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It could have been a lot better. The basic premise had potential. Five women who survived a Nazi concentration camp discover that the camp's commander is now living in Los Angeles and they set out to take their own revenge on him by killing him and facing the consequences as a group by all confessing to the murder. A lot could have been done with that story, but a lot wasn't done with it - or, a lot that was done with it didn't really work. The cast was OK. There were a lot of small screen veterans (Loretta Swit, Valerie Harper, Barbara Barrie among others) so the faces are familiar, although they could have done a better job with the fake accents. The development of the plan is a bit convoluted, and apparently takes place between rounds of a weekly mahjong game that the five play. I could believe the problems that the plot caused on the women's marriages, although thought there was maybe a bit too much focus on that particular issue, and it made this perhaps a bit too "soap-ish." The ending of the movie came as a bit of a surprise, although perhaps it was too contrived. In the end, the basic point here seemed to be that revenge doesn't really satisfy. The women got their revenge, but in the end seemed to acknowledge that they were still trapped in the horrors of their past. That was a decent philosophical reflection on revenge.
*** This review may contain spoilers ***
I watched this movie when it first aired and for some reason have never
Five holocaust survivors, all women, learn or suspect that the doctor (Rip Torn) who tormented them in the camp is now running a restaurant under an assumed name.
They disagree over his identity. Mostly it is Valerie Harper who holds out on if it is him or not and what they should do about it, mainly letting it go, but the other women, especially Swit, seem bent on pursuing it.
When she suspects he isn't the villain, Swit ends up falling in love with him and having a relationship. Balderdash, yes.
Then in the same evening of of their little tryst, she learns the truth: he IS the Nazi tormentor.
She strikes him in self defense, and he dies.
She plays innocent as the other women learn of the death the next day and that someone has been arrested for the murder!
The women realize one of them is the killer, not the man accused, so they hatch a plan for the true killer to write out what all happened, and they would all memorize the details of the apartment and the crime scene, then confess, each and everyone of them.
Again, Harper is the holdout.
Upon reading the confession, one of the women would realize who the true killer was.
So no matter how much the investigating detectives try to trip up Walters or Barrie about such minimal details like drinking glasses or a bar of soap, they know the intimate facts, as tho they were there.
Weak in plot, the biggest upset to what all was going on comes from Harper. She is much more effective during her "confession" than all the spell-binding on what . . . . . really happened.
Not having seen Sophie's Choice by the time I watched this, the scene of one of the young girls (I think it was Swit's character, but she was played by a younger different actress, obviously) is trembling in the camp as the doctor is nearby. Truthfully, the young girls story would have been more interesting, I do believe, than the murder mystery.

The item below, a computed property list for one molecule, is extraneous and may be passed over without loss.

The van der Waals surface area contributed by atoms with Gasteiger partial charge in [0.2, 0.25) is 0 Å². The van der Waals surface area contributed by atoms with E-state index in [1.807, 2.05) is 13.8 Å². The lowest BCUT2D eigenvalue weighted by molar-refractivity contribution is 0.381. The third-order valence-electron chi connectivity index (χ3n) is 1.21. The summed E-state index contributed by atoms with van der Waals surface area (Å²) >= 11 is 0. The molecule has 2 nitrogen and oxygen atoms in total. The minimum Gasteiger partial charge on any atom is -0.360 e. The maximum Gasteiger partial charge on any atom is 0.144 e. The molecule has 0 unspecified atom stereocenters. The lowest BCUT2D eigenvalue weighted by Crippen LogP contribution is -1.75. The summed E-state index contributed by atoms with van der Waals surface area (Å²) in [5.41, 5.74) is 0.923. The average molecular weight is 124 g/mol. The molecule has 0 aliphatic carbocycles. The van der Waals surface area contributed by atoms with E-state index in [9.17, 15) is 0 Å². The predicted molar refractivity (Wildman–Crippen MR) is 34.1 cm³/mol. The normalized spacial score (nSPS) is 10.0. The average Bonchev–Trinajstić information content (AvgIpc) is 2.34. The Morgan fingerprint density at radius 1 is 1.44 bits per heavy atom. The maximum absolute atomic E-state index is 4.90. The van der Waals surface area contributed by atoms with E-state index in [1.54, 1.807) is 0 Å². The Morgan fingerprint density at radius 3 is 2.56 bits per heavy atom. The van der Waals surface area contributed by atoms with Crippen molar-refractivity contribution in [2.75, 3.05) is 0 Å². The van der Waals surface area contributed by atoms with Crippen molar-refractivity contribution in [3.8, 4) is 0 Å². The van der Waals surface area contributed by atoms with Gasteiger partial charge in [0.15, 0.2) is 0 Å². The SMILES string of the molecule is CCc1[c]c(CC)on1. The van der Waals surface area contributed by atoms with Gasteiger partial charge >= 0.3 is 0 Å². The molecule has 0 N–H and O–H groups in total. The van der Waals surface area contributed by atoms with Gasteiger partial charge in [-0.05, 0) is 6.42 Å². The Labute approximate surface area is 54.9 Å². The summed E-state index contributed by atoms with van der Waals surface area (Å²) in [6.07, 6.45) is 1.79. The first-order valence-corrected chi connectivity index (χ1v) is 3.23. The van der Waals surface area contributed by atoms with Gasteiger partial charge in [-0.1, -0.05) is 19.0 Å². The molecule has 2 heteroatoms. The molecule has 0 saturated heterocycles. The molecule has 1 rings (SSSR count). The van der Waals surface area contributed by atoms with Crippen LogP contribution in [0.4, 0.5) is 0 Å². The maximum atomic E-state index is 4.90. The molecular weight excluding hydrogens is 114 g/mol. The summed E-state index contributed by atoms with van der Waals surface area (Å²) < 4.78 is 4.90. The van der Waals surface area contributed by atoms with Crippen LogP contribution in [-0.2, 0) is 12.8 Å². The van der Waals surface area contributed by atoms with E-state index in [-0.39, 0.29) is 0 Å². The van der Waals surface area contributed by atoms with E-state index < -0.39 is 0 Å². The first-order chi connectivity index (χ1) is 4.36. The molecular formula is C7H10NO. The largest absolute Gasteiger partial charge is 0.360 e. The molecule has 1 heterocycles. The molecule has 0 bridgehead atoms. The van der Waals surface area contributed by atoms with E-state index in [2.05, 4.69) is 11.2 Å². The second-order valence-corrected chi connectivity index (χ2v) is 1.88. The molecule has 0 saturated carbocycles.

In connecting ages, for the women to be young girls during the holocaust, say the early to mid-forties, Loretta Swit would be 8 at the end of the war, far too young for the girl in the flashback, Jessica Walter was 5 at the war's end, Barbara Barrie was 14, Sandy Dennis was 8 and Valerie Harper was 5.
Other than Barrie, I guess they were supposed to be older.
Hardly a grand mystery, that's for sure. No doubt it would be easy to solve. I didn't solve it, but I kept getting the feeling that what was going on clearly wasn't the way it was being shown.
Good for watching only once.
Survivors of a Nazi concentration camp discover the doctor who experimented on them in their youth, living nearby. The five women conspire to get their revenge, but the scheme to kill him is thrown together like their weekly mahjongg game. This leaves the remainder of the film unbelievably convoluted, with Lifetime Channel type marriage complications, and atrocious European accents. The entire movie sinks as the emotional subject is trivialized by the simplistic execution of their plan, followed by a conclusion of unbelievable coincidences. The only redeeming factors are a blue 55 Thunderbird driven buy Loretta Swit, and the presence of Michael Lerner, who, without a fake accent, comes across as the only genuine character in the entire film. - MERK
*** This review may contain spoilers ***
there is a lot wrong with this made for TV movie. the production
values, script and some of the performances can all be faulted. at
times it hovers uneasily between lurid pot-boiler and holocaust
memorial and yet....
i was curiously moved by the ending, which is rather forlorn.
by the end a sort of catharsis has been achieved, but the women seem in some ways diminished by their experience. whether this is because they have blood on their hands (albeit that of a monster), or the emotional toll it has taken is open to interpretation. but i liked the real feeling of sadness, and indeed loneliness, that they and we are left with. it was an unusually complex set of feelings that one rarely experiences at the end of a TV movie.
This is a rare movie for me, in that even a brain-dead klutz like me was always able to stay five minutes ahead of what was on the screen for pretty well the entire movie. The reasonably well-known names who starred in it were unable to make this more than a 'B' grade movie. It's a bit difficult to find drama let alone empathy when the whole thing is so predictable.
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